When Salene Wu, a graduate student in Psychology, was a therapist on a clinical trial testing a treatment for depression among cancer survivors, she noticed they had worries that she didn't see among her other patients.
"I wondered if these worries – mostly about their health and how it affected their loved ones – might be related to other aspects of their survivorship experience, like physical health and quality of life," Wu says.
This question, together with her long-standing interest in connections between the mind and body, led her to investigate possible links between psychological factors such as anxiety and the immune system's ability to fight cancer.
Working with Barbara Andersen, PhD, a professor of Psychology and member of the Cancer Control Program at the OSUCCC – James, Wu has asked women with advanced recurrent cancer to complete questionnaires about mood, worries and health, and to give a blood sample that will be analyzed for biomarkers of inflammation.
"We will soon analyze data for 56 women. This is my second-favorite part of the study, after hearing survivors' stories," Wu says, adding that she will finish her analysis this spring and defend the project as her dissertation in June.
After earning her degree, she hopes to continue with both cancer survivorship research and working in patient care. "Being a researcher would allow me to deliver the most effective treatments possible, while being a clinician would help keep me grounded and inspired," she says.
Wu felt honored to receive a Pelotonia fellowship. "I have been only a virtual rider in Pelotonia, but that's a great option. Someone who doesn't do well on a bike, like me, or is no longer in Ohio can still contribute. Grassroots efforts like this are crucial for medical research."
DANIEL KISS, PHD
Intriguing research in the lab of Daniel Schoenberg, PhD, director of the Center for RNA Biology and a member of the Molecular Biology and Cancer Genetics Program at the OSUCCC – James, first attracted Daniel Kiss, PhD, to Ohio State as a postdoctoral fellow.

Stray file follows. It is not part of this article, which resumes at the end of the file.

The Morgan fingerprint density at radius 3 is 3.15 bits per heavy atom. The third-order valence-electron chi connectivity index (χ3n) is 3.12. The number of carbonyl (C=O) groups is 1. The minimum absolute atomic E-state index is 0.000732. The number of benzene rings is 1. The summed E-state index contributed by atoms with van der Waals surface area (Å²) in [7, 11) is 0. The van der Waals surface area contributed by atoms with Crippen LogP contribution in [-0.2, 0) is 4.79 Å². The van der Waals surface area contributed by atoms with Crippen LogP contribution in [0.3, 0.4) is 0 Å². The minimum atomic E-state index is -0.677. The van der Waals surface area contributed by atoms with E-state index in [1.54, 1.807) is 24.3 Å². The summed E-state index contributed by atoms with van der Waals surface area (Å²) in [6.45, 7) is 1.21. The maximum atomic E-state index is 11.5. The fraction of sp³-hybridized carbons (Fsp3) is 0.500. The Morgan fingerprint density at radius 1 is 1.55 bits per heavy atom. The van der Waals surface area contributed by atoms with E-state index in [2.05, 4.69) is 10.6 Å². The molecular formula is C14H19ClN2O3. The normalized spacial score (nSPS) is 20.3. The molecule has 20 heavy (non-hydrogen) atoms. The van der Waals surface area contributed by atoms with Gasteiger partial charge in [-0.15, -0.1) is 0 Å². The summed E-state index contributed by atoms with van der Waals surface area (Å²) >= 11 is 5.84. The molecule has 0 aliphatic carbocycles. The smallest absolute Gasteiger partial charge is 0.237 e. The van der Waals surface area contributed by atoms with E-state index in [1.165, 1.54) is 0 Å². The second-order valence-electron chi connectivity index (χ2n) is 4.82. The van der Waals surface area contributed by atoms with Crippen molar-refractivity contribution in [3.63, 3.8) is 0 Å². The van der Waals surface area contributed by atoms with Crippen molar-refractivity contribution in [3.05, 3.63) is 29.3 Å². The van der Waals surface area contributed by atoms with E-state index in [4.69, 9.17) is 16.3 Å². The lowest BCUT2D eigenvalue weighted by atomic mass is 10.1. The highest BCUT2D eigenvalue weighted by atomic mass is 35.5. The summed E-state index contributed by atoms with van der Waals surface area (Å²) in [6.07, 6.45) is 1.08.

"The Schoenberg and other labs showed that a population of uncapped messenger RNAs (mRNAs) could be recapped in the cytoplasm of a cell," says Kiss, who was pursuing his PhD at Case Western Reserve University when he learned of Schoenberg's work. "This offered a mechanism by which mRNAs stored in processing bodies (P-bodies) could exit the P-bodies and re-enter the actively translating pool of mRNAs."
Kiss says mechanisms governing the storage of silenced mRNAs in P-bodies and their escape from silencing remain mostly unknown but are important to cancer research because the protein products of both silenced and released mRNAs can alter cancer-cell behavior.
He is working to understand mRNA cycling and storage mechanisms, focusing on mRNAs cycling back to an active state. "This may identify mRNAs that promote malignancy, making this mRNA regulatory process a potential therapeutic target."
His Pelotonia fellowship enables him to study the relationship of P-bodies to the reactivation of mRNAs silenced by microRNA. Using a population of uncapped mRNAs identified by his colleagues as a starting point, he is employing bioinformatics to predict the positions of mRNA recapping and will then test those predictions in the lab.
Kiss views his Pelotonia fellowship both as recognition for his hard work as a graduate student and a challenge to work even harder now.
He rode a 43-mile Pelotonia route last year and is gearing up for a 100-mile Pelotonia ride this year. "I plan to ride every year I'm in Columbus, even after my fellowship has run its full duration."